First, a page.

Don't apologize unless you mean it: A laboratory investigation of forgiveness and retaliation

Jeanne S. Zechmeister*, Sofia Garcia, Catherine Romero, Shona N. Vas

*Corresponding author for this work

Research output: Contribution to journalArticlepeer-review

122 Scopus citations


We experimentally investigated the effects of arousal, offense removal ("making amends"), and apology following a scripted laboratory offense involving unde-served failure feedback. Self-report and behavioral measures of forgiveness and retaliation were influenced differentially by the manipulations. Retaliation was influenced only by the presence of an apology. Consistent with some previous findings, experimenters who committed the offense and apologized were evaluated more negatively than when they did not apologize. The relationship between apology and retaliation was mediated by participants' blame directed at the experimenter. Forgiveness was more complex, and varied depending on arousal, offense removal, and apology. In the high arousal condition, forgiveness was least likely following an "insincere apology" in which the offender did not make amends for the wrong when apologizing. These results are interpreted in terms of a two-stage model of forgiveness in which different variables influence revenge and forgiveness.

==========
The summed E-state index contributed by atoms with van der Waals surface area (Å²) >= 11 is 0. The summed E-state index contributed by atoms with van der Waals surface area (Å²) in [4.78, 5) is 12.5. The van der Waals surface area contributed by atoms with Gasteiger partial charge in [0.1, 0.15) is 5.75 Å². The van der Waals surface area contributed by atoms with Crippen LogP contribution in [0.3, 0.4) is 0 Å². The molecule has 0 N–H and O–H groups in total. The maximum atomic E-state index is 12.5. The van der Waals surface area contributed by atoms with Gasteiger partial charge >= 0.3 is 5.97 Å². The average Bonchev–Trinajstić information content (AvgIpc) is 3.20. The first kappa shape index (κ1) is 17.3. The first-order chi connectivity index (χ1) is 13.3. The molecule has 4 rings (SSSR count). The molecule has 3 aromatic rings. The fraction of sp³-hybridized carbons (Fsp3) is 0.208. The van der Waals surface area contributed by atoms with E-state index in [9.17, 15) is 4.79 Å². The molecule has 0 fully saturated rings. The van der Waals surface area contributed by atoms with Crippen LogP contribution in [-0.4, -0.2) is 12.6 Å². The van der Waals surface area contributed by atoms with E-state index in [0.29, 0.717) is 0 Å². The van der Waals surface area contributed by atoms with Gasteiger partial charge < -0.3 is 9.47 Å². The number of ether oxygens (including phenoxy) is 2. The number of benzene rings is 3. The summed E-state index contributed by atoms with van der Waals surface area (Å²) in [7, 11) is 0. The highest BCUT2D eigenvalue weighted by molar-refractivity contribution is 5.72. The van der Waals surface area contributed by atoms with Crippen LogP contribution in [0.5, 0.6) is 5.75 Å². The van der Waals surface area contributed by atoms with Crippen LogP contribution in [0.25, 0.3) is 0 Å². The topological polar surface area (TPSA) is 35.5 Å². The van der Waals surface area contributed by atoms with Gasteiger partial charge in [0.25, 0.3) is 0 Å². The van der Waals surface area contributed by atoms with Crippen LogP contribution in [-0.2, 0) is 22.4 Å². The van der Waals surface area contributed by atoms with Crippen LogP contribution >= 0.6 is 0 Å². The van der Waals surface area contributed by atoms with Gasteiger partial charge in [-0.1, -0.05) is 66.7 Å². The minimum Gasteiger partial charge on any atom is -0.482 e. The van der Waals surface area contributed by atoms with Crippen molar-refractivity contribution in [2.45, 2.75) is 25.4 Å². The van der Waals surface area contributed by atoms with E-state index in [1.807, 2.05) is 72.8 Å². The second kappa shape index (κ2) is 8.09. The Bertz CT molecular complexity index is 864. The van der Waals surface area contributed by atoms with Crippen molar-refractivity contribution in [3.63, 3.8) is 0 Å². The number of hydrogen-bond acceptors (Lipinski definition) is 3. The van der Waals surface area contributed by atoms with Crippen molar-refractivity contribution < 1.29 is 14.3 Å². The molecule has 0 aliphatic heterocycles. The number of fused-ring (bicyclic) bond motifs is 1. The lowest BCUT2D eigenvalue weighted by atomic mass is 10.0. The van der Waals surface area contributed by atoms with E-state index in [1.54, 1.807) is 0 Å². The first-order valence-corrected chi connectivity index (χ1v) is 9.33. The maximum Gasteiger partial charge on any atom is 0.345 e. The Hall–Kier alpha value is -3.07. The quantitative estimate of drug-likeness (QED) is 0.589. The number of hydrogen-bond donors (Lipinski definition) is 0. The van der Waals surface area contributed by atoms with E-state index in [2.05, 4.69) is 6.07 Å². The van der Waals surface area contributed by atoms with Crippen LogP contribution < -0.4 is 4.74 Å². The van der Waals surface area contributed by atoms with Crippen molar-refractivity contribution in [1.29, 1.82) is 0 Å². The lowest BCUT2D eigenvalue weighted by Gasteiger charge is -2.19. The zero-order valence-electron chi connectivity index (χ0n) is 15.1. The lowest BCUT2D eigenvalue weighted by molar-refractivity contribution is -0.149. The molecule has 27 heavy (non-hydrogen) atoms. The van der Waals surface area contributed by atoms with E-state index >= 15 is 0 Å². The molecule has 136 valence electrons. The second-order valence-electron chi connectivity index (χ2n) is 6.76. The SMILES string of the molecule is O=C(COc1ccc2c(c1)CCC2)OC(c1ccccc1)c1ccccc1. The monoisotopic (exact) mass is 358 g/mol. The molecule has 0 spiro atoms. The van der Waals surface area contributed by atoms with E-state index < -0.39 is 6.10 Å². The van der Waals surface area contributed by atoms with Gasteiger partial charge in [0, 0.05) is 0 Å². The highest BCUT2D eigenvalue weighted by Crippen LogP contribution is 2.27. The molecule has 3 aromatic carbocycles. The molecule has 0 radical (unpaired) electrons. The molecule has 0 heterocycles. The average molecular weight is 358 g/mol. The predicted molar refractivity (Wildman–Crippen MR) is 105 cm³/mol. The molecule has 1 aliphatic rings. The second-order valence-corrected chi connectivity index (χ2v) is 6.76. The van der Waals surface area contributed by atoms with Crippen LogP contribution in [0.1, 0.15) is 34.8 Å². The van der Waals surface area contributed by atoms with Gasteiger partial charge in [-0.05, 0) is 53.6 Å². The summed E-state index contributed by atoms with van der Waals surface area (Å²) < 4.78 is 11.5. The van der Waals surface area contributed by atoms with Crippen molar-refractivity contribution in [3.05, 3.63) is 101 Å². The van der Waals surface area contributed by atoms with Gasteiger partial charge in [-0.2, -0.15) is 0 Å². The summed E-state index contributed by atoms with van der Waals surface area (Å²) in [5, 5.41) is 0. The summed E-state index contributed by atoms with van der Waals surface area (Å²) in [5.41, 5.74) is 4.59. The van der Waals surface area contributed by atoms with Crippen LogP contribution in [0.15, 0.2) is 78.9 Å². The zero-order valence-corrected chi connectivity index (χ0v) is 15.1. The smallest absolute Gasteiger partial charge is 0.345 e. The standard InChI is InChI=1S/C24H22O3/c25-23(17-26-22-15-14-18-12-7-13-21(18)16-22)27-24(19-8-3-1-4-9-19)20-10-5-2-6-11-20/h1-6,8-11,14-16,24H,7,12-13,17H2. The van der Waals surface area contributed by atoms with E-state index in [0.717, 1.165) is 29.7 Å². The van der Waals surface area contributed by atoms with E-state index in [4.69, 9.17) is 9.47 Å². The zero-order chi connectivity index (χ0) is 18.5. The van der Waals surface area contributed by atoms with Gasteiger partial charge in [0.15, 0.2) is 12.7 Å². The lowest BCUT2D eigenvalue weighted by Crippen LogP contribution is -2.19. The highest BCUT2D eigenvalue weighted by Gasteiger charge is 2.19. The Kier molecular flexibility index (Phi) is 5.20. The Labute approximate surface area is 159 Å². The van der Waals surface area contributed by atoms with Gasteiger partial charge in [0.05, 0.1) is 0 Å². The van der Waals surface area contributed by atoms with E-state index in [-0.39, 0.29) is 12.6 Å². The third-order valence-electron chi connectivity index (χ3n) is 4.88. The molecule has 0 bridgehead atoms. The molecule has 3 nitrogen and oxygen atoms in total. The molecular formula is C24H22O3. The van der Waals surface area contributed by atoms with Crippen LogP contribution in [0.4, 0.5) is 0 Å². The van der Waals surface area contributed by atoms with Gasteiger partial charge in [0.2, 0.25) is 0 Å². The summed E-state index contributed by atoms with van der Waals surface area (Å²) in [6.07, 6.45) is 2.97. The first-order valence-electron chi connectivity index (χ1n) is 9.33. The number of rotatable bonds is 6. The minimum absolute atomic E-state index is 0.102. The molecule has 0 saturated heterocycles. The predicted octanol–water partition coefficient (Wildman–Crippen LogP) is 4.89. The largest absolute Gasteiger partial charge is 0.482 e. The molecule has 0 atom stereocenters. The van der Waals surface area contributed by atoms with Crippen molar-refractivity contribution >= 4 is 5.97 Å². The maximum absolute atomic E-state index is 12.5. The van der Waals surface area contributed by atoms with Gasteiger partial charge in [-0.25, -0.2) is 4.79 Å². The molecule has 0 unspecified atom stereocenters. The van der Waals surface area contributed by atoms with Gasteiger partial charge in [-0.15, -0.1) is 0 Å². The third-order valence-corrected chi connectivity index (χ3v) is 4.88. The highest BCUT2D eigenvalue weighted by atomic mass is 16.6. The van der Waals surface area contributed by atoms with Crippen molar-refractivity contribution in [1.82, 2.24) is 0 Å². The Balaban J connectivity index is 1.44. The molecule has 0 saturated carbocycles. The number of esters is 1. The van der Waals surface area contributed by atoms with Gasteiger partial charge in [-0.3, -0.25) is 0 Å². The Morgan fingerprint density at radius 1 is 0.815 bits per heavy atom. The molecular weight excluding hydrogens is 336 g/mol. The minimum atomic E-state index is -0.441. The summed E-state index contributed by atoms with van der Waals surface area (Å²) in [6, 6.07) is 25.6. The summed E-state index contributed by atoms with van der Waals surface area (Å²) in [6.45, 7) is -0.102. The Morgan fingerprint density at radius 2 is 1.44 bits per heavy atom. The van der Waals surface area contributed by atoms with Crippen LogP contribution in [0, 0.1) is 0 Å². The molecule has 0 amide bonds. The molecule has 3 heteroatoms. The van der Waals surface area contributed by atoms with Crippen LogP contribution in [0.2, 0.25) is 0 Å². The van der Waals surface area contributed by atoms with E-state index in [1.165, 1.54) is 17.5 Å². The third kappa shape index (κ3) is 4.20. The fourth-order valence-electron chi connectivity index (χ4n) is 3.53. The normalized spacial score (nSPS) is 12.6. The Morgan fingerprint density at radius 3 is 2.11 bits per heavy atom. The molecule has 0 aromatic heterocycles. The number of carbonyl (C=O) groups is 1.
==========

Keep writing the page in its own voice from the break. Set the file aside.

Original languageEnglish (US)
Pages (from-to)532-564
Number of pages33
JournalJournal of Social and Clinical Psychology
Issue number4
StatePublished - Aug 1 2004

ASJC Scopus subject areas

  • Social Psychology
  • Clinical Psychology

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